Eat, sleep, hack, repeat
If you are used to working in an agile environment, the process of sprinting will be a very familiar concept.
A sprint (usually) comes at the implementation stage of a project. At LGSS Digital, this is when the devs get their heads down and flex those coding muscles.
Sprinting isn’t often done at the design stage because we find getting access to people, gathering stats, mapping journeys and then pulling it all together takes time.
However, we like to shake things up in the LGSS Digital team. And so, we decided to see if we could run a week-long design sprint!
We certainly weren’t the pioneers of this idea and we pretty much followed the guidance of Jake Knapp’s book – Sprint – to the letter. It’s a great book, but we did change the name from “sprint” to “hack” because we think it sounds cooler.
Kat Sexton and I worked with colleagues from the transformation team, learning disabilities team and adult learning and skills team in Cambridge. We defined our “ultimate goal” for the hack as follows:
Build aspirations and opportunities for people with additional needs to gain and maintain employment
- Monday we heard from experts
- Tuesday we picked where to focus and sketched possible solutions
- Wednesday we picked a solution and created a storyboard
- Thursday we used the storyboard to build the prototype
- Friday we demoed the prototype to our experts and gathered feedback
There will be a more detailed look at the week soon, however I wanted to use this opportunity to write about my experiences, fears and lessons.
All I can say is, goodness me! We achieved an incredible amount in just one week! It really highlighted what you can accomplish when people have a drive to make things better and are willing to try something new.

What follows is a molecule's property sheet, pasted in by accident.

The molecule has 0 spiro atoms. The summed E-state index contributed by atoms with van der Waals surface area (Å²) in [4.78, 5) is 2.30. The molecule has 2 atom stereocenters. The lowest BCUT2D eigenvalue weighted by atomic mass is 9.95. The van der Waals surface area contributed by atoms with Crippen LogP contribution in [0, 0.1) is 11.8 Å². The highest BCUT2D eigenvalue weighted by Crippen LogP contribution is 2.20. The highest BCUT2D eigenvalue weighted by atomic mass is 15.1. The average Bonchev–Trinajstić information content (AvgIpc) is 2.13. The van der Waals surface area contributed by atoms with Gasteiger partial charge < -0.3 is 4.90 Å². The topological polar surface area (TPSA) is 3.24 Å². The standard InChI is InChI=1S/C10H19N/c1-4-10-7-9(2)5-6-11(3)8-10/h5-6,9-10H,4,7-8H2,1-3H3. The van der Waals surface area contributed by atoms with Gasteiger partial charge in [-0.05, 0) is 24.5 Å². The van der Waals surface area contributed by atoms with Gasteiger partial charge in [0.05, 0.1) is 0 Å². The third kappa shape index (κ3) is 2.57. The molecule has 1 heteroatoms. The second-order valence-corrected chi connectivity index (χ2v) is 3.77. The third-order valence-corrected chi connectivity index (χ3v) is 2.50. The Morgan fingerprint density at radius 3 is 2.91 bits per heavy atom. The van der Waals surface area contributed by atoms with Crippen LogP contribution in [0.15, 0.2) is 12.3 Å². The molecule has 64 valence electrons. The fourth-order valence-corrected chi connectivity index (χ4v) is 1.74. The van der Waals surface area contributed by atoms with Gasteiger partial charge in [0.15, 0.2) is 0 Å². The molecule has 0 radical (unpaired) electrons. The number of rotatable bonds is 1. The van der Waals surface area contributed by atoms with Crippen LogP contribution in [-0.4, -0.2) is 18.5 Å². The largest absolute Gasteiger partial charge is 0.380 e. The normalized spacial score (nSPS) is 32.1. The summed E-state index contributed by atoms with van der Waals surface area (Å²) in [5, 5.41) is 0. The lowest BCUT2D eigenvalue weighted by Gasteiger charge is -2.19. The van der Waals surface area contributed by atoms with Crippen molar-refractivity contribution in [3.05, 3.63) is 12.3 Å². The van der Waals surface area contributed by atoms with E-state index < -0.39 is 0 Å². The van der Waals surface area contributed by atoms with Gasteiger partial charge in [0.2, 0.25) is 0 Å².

One of my favourite aspects of the week was the continuous energy from everyone. I think a lot of that was to do with the core rules from the book which are:
- Look after the humans! (make sure food and drink is always available)
- No devices!
I can tell you, it’s extraordinarily liberating being told to whack that out-of-office on, put phones on silent and just focus on the hack.
With those distractions removed, I allowed myself the time and space to learn, be curious, experiment and reflect.
It’s extraordinarily liberating being told to whack that out-of-office on, put phones on silent and just focus on the hack
Look after the humans!
“What if the experts don’t turn up?”
In general, finding people to research with is one of the hardest aspects of the design phase, but it’s crucial, as it’s where you capture those precious user needs.
Inviting people to come to Cambridge on Monday and Friday afternoon is a big ask.
I really needn’t have worried because there are some incredibly dedicated and passionate people out there who were more than happy to lend their time
Finding people to research with is one of the hardest aspects of the design phase of any project, but it’s crucial as it’s where you capture those precious user needs.
The hack is all about working as a team and so there was never the pressure for one individual to be creative all the time. We all contributed ideas and our “deciders” made a choice on what path to follow. This stopped the “…but what if?” thoughts that can often block creativity and made sure you didn’t get invested in an idea that didn’t get taken forward. The week moves too fast for that!
The hack is all about working as a team and so there was never the pressure for one individual to be creative all the time.
So what next…?
There is so much more I could say, and I will, as it feels like the beginning of something really special. The LDHack was the first of its kind for us and we all wanted to make it a success.